Nicholas Jones

Nicholas Jones’s most recent paintings were inspired by Arctic space and light and have won accolades and prizes on all sides. We are delighted to be able to offer his paintings and Giclée prints of the paintings. Screenprint making is a recent venture for him which reconnects with his sensitive, earlier, abstract paintings inspired by the British landscape and its space, light and waterscapes. 

NICK JONES was born in Bristol in 1965. He studied Fine Art at Bristol Polytechnic. In London he has exhibited at the Crane Kalman Gallery for the last thirty years including eight solo exhibitions of his work since 2000. This is his third show at Sladers Yard.

Landscape, abstraction, colour and light have long been the dominant themes of Nick’s work. Taking inspiration from the countryside around his Somerset home, as well as places further afield, he evokes the world of nature, of hills, mountains, water, skies, trees, and above all, light. His paintings range from stylised figurative works to abstracted landscapes which are almost pure celebrations of light and colour. In this exhibition we are showing prints he has made over the last year which carry the themes from his paintings into a new medium with stunning results.

Between 2014 and 2017 Nick was fascinated by the Aurora Borealis in Finnish Lapland. In 2018 he was appointed Artist in Residence for the Friends of the Scott Polar Research Institute which lead to spectacular paintings of the Arctic, some of which he showed at Sladers Yard in 2021. Giclée prints of these works are available in our browser. The strength and purity of his Arctic work won him the prestigious Cherry Kearton Medal from the Royal Geographical Society as well as Earth’s Wild Beauty Category Award in the Wildlife Artist of the Year in 2022 and Highly Commended in 2023. He has been longlisted for the Aesthetica Art Prize in 2023 and 2024. Arctic Visions, a 48-page book about the paintings, was produced by the Nature in Art Museum and is available from Sladers Yard. Nick has three adult children.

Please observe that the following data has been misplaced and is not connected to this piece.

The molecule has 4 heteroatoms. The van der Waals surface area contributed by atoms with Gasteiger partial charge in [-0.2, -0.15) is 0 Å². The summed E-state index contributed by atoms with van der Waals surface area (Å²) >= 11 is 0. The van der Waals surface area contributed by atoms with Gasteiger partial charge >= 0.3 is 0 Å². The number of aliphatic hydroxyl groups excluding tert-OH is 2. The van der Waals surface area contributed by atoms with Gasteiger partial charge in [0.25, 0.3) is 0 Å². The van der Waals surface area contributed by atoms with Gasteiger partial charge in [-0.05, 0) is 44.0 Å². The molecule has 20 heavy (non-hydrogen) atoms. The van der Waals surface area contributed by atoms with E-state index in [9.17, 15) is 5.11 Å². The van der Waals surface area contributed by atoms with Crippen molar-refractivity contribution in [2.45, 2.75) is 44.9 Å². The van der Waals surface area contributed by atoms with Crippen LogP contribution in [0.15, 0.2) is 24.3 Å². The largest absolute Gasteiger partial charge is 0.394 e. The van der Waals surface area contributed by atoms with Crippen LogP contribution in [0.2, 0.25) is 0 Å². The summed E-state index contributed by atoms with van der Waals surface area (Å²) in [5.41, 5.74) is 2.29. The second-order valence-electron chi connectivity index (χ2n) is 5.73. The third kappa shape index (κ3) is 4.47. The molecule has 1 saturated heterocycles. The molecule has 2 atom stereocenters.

At this time when our planet is heating at an unprecedented rate, icebergs speak with haunting poignancy. And yet they seem so composed and contained, utterly at ease and wonderfully responsive to the changing light and colour of the sea. At a personal symbolic level, I find icebergs to be beautiful images of trust, surrender and letting go, all qualities that I aspire to. It is my hope that these paintings may speak of the beauty and fragility of the Arctic but also, in some small way, open up space and light for others, just as my time in the Arctic did for me.


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